2.2 Boat plans
2.3 Mould loft floor
2.4 The grid
2.5 Laying off profile and plan view
2.6 Battens, splines and straight edges
2.7 Body plan
2.8 Additional information gathered
2.9 Transom projection
2.10 Patterns - general
2.11 Camber pattern
The lofting requirements and techniques for a ferrocement hull do not differ in any great way from those needed for other materials. Because it is easier to alter a pencil line than a section of steel once frames have been made, great attention should be paid to accuracy of measurements and fairness of line to reduce any errors to a minimum which, in turn, reduces rectification cost and provides a fair shape to the frames onto which the hull reinforcement is applied.
There are many publications available written on the art of lofting to which the reader may refer. This chapter will provide a reminder to those already familiar with lofting but not familiar with ferrocement construction.
A complete set of plans for the construction of a fishing boat will probably vary from one designer to another, but should include at least the following drawings for a ferrocement fishing boat:
1. Lines plan and offset tableand as many other details as requested by the builder from the designer, viz: deck gear fabrication details, fuel, water and electrics schematics, exhaust system, nozzle details, propeller details, and accommodation details. Usually, the drawings may be read in conjunction with a detailed specification drawn up by the designer which will normally cover all principal characteristics, scantlings, material specifications, machinery requirements, electrics, deck gear, ventilation, cathodic protection, painting and safety equipment.
2. Hull construction profile and plan
3. Hull section/frame detail
4. General ferrocement reinforcement details
5. General arrangement profile and plan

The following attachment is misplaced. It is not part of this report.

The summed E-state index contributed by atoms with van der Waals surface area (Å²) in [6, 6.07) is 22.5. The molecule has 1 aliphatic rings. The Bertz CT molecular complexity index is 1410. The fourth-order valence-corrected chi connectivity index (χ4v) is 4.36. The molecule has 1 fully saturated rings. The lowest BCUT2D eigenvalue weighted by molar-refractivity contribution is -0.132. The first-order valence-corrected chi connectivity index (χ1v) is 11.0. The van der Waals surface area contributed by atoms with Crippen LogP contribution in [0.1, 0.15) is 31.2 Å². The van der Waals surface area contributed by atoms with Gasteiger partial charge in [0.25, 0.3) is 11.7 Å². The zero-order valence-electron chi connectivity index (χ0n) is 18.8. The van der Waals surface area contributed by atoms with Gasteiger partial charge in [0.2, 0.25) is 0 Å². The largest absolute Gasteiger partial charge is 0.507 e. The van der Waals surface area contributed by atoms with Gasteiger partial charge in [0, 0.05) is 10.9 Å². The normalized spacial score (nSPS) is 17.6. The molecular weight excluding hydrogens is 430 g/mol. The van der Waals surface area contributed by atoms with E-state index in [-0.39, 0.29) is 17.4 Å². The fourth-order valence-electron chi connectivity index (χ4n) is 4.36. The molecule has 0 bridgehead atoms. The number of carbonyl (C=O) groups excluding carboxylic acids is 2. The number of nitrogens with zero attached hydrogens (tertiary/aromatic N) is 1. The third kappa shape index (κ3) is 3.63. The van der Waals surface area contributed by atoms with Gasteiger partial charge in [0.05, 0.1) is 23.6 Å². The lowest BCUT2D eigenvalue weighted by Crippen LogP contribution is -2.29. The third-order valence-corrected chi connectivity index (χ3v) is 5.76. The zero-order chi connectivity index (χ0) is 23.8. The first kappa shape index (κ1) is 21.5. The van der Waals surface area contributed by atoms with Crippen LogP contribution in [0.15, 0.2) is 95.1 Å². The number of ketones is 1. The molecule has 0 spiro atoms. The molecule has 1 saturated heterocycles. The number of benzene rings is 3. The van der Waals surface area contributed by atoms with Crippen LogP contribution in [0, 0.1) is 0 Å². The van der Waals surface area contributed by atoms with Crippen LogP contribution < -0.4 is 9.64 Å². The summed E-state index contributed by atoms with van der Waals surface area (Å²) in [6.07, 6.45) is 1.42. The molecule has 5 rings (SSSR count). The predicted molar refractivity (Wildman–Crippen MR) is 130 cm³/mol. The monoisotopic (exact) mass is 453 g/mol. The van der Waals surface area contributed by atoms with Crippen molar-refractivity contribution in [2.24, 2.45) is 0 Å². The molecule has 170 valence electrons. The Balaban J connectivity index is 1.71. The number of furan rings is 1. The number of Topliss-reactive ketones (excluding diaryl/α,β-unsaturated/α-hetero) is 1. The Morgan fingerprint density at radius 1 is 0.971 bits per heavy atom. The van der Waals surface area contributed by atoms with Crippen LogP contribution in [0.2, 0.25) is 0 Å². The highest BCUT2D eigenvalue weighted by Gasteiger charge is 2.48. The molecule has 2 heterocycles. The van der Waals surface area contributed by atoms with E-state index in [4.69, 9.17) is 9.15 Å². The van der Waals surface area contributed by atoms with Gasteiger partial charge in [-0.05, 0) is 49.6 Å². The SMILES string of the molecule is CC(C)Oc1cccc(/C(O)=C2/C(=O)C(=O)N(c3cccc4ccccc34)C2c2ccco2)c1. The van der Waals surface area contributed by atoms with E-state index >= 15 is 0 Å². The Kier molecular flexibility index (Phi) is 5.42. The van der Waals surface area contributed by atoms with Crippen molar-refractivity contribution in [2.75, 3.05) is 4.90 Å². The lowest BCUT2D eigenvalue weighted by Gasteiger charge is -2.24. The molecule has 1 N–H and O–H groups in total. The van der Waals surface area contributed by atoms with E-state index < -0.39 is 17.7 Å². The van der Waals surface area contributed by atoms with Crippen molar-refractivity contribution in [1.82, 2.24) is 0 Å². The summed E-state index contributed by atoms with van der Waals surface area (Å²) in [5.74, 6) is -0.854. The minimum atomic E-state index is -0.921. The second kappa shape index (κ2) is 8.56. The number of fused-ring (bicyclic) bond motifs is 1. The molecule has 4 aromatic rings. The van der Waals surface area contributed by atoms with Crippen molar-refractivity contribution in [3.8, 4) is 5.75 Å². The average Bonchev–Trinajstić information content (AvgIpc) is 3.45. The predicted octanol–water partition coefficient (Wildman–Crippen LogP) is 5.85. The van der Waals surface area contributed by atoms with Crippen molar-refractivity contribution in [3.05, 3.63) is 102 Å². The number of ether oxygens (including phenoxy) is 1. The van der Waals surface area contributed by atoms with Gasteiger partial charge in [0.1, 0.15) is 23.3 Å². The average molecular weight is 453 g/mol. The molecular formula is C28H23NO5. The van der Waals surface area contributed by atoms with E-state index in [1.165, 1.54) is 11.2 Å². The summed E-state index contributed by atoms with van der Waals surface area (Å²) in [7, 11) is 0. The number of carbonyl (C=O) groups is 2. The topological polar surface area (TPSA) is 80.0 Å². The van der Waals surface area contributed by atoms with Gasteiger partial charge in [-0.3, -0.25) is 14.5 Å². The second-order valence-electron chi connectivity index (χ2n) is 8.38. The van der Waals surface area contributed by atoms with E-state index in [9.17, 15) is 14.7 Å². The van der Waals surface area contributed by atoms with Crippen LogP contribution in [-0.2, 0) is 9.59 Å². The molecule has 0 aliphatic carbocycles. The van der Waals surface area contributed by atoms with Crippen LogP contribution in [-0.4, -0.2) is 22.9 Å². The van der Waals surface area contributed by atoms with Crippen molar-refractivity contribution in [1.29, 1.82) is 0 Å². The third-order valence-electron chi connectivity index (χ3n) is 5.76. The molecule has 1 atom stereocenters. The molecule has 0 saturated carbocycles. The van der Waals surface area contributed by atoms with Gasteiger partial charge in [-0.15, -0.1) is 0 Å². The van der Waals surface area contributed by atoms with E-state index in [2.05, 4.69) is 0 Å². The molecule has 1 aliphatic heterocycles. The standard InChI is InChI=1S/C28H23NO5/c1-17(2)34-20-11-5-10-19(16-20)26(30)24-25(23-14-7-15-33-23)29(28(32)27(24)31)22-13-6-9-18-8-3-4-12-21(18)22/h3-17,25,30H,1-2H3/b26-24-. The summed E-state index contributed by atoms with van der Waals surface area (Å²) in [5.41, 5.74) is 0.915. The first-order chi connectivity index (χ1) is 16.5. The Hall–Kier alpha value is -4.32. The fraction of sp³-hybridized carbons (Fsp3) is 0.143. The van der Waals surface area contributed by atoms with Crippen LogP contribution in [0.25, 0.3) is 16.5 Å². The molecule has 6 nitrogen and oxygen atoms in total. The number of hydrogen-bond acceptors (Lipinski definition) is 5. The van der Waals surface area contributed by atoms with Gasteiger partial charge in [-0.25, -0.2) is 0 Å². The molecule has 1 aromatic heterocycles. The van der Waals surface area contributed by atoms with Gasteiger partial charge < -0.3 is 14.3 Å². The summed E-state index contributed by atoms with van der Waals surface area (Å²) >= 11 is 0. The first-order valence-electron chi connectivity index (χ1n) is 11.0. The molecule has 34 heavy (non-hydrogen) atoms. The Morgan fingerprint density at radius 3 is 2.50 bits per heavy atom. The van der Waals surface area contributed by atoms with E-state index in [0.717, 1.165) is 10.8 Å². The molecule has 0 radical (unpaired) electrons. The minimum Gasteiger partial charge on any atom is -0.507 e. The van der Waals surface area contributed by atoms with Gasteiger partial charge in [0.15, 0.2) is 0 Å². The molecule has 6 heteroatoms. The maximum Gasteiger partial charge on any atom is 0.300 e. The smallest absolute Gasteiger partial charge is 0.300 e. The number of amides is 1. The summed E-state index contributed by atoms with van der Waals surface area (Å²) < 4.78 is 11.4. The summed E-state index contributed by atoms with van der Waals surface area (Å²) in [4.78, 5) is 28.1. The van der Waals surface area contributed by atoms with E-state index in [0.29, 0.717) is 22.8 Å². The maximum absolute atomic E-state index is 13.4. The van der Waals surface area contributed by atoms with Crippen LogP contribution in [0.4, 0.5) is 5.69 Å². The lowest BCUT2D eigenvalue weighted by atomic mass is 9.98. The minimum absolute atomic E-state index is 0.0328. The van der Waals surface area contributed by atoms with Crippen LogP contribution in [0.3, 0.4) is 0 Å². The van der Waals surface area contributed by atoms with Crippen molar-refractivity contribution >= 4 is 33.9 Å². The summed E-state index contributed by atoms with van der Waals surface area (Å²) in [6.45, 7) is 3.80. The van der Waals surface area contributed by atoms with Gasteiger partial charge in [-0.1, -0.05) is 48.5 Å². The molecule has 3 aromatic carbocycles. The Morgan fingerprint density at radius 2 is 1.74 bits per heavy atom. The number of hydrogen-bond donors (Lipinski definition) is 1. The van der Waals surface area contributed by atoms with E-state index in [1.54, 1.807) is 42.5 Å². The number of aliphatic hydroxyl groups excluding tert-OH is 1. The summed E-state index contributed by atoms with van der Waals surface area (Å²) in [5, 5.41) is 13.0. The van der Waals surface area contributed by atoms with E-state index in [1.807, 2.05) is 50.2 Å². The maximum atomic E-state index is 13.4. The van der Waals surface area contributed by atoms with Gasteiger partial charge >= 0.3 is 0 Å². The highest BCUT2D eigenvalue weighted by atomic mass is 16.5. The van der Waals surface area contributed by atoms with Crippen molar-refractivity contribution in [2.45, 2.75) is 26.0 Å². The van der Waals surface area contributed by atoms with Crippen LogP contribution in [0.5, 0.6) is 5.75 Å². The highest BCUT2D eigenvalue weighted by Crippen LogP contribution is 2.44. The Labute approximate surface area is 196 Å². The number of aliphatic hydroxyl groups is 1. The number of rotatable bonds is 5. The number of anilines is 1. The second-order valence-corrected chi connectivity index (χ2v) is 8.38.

6. Sterngear and liner tube details
7. Rudder gear and liner tube details
8. Fuel tank(s) construction details
9. Water tank(s) construction details
10. Deck construction
11. Superstructure profile plan and details
12. Fish hold construction details
13. Hydrostatics and Stability curves
Lofting cannot begin unless a good level platform has been prepared to ideally accommodate the full length and depth of both the profile and plan half breadth allowing an additional 600-1000 mm each way. It makes it easier, particularly if the lofting area is to be used frequently, to lay either hardboard or plywood sheets onto the lofting surface first and paint the boards with white emulsion or similar before laying any lines.
Hardboard sheets should first be soaked on the underside with water and allowed to dry before painting and fixing into position. This will help prevent the sheets from distorting once laid.
The sheets are pinned at their joints allowing for easy removal and subsequent re-use if required.
At the same time sufficient boards should be prepared for the subsequent laying off of the body plan, which will ultimately be the final frame making shapes of the hull at the location dictated by the design. The number of boards required will depend on whether a full frame or half frame drawing is required for frame fabrication, or indeed whether the production schedule calls for two frames to be made at the same time.
The first stage after the lofting platform has been prepared is to lay the grid for the profile and plan of the hull. The designer will have indicated his stations spacing (which ideally in the case of ferrocement construction should also be the frame locations) coupled with the spacing of water lines and buttock lines (ref. Fig. No. 1).
Figure 1. Lines plan
On the profile view the designer's offset table, coupled with any useful measurements given on the lines plan, are used to lay off the underside of the keel, stern, sheer, rabbet, deck at side, knuckle (if indicated), buttocks and profile of the backbone and transom.
The offset table measurements will usually be given in millims to the outside of the hull, and either measured +/- from the DWL or LWL (datum water line or load water line) or a vertical measurement from the baseline (ref. Fig. No. 2). Additional fore and aft measurements for the landing points of the lines should also be indicated on the lines plan by the designer, but invariably these points need to be picked up during lofting.